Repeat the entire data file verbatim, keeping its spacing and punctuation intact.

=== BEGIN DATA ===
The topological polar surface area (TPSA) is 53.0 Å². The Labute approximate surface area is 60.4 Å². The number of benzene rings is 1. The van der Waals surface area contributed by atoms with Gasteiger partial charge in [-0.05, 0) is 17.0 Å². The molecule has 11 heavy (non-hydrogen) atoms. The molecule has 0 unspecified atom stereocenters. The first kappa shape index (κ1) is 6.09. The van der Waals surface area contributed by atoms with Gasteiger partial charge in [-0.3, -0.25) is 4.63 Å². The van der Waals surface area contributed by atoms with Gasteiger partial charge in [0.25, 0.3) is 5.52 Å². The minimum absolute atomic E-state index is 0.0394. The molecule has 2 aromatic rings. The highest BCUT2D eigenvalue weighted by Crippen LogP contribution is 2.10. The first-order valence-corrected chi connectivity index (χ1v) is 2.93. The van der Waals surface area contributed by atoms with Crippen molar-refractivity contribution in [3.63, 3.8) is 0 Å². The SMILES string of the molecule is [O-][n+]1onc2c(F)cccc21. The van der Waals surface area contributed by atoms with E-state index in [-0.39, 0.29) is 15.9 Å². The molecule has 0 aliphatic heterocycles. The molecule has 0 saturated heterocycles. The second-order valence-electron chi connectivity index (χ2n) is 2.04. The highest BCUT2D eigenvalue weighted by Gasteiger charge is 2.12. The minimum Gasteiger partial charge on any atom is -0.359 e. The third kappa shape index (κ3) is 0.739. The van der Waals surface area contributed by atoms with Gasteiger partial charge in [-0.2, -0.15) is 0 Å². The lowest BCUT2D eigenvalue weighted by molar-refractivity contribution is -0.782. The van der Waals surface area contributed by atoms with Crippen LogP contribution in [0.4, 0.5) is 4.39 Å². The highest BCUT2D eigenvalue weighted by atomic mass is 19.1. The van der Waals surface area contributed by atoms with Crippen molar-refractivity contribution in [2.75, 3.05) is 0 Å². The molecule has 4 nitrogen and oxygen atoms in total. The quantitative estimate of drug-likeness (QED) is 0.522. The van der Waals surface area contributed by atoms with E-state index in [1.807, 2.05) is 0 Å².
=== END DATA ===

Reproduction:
The topological polar surface area (TPSA) is 53.0 Å². The Labute approximate surface area is 60.4 Å². The number of benzene rings is 1. The van der Waals surface area contributed by atoms with Gasteiger partial charge in [-0.05, 0) is 17.0 Å². The molecule has 11 heavy (non-hydrogen) atoms. The molecule has 0 unspecified atom stereocenters. The first kappa shape index (κ1) is 6.09. The van der Waals surface area contributed by atoms with Gasteiger partial charge in [-0.3, -0.25) is 4.63 Å². The van der Waals surface area contributed by atoms with Gasteiger partial charge in [0.25, 0.3) is 5.52 Å². The minimum absolute atomic E-state index is 0.0394. The molecule has 2 aromatic rings. The highest BCUT2D eigenvalue weighted by Crippen LogP contribution is 2.10. The first-order valence-corrected chi connectivity index (χ1v) is 2.93. The van der Waals surface area contributed by atoms with Crippen molar-refractivity contribution in [3.63, 3.8) is 0 Å². The SMILES string of the molecule is [O-][n+]1onc2c(F)cccc21. The van der Waals surface area contributed by atoms with E-state index in [-0.39, 0.29) is 15.9 Å². The molecule has 0 aliphatic heterocycles. The molecule has 0 saturated heterocycles. The second-order valence-electron chi connectivity index (χ2n) is 2.04. The highest BCUT2D eigenvalue weighted by Gasteiger charge is 2.12. The minimum Gasteiger partial charge on any atom is -0.359 e. The third kappa shape index (κ3) is 0.739. The van der Waals surface area contributed by atoms with Gasteiger partial charge in [-0.2, -0.15) is 0 Å². The lowest BCUT2D eigenvalue weighted by molar-refractivity contribution is -0.782. The van der Waals surface area contributed by atoms with Crippen LogP contribution in [0.4, 0.5) is 4.39 Å². The highest BCUT2D eigenvalue weighted by atomic mass is 19.1. The van der Waals surface area contributed by atoms with Crippen molar-refractivity contribution in [2.75, 3.05) is 0 Å². The molecule has 4 nitrogen and oxygen atoms in total. The quantitative estimate of drug-likeness (QED) is 0.522. The van der Waals surface area contributed by atoms with E-state index in [1.807, 2.05) is 0 Å².